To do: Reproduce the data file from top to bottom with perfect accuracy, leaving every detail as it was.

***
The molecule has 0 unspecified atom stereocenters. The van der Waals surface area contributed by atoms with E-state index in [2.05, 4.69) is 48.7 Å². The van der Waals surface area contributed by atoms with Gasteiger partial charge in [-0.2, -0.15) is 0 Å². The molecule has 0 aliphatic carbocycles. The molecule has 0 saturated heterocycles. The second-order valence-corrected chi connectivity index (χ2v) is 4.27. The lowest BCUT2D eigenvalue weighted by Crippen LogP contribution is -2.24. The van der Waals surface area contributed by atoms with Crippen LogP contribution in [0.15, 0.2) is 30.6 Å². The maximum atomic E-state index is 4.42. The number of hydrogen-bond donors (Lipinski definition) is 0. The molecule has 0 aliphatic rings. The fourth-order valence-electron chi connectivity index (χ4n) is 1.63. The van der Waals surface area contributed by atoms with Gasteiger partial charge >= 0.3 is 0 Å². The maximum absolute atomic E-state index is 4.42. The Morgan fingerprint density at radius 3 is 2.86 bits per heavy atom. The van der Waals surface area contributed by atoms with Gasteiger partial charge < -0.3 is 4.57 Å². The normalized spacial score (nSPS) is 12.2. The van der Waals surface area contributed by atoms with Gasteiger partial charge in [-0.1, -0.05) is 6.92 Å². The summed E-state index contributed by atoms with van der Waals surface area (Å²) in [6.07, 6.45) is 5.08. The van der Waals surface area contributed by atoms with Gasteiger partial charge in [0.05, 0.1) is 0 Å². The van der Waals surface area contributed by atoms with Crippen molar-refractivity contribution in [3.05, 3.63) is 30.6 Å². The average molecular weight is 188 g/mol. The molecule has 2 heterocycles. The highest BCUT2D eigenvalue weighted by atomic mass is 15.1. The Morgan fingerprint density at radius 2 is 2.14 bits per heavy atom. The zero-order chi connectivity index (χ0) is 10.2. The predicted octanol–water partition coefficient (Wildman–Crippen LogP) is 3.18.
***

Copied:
The molecule has 0 unspecified atom stereocenters. The van der Waals surface area contributed by atoms with E-state index in [2.05, 4.69) is 48.7 Å². The van der Waals surface area contributed by atoms with Gasteiger partial charge in [-0.2, -0.15) is 0 Å². The molecule has 0 aliphatic carbocycles. The molecule has 0 saturated heterocycles. The second-order valence-corrected chi connectivity index (χ2v) is 4.27. The lowest BCUT2D eigenvalue weighted by Crippen LogP contribution is -2.24. The van der Waals surface area contributed by atoms with Crippen LogP contribution in [0.15, 0.2) is 30.6 Å². The maximum atomic E-state index is 4.42. The number of hydrogen-bond donors (Lipinski definition) is 0. The molecule has 0 aliphatic rings. The fourth-order valence-electron chi connectivity index (χ4n) is 1.63. The van der Waals surface area contributed by atoms with Gasteiger partial charge >= 0.3 is 0 Å². The maximum absolute atomic E-state index is 4.42. The Morgan fingerprint density at radius 3 is 2.86 bits per heavy atom. The van der Waals surface area contributed by atoms with Gasteiger partial charge < -0.3 is 4.57 Å². The normalized spacial score (nSPS) is 12.2. The van der Waals surface area contributed by atoms with Gasteiger partial charge in [-0.1, -0.05) is 6.92 Å². The summed E-state index contributed by atoms with van der Waals surface area (Å²) in [6.07, 6.45) is 5.08. The van der Waals surface area contributed by atoms with Gasteiger partial charge in [0.05, 0.1) is 0 Å². The van der Waals surface area contributed by atoms with Crippen molar-refractivity contribution in [3.05, 3.63) is 30.6 Å². The average molecular weight is 188 g/mol. The molecule has 2 heterocycles. The highest BCUT2D eigenvalue weighted by atomic mass is 15.1. The Morgan fingerprint density at radius 2 is 2.14 bits per heavy atom. The zero-order chi connectivity index (χ0) is 10.2. The predicted octanol–water partition coefficient (Wildman–Crippen LogP) is 3.18.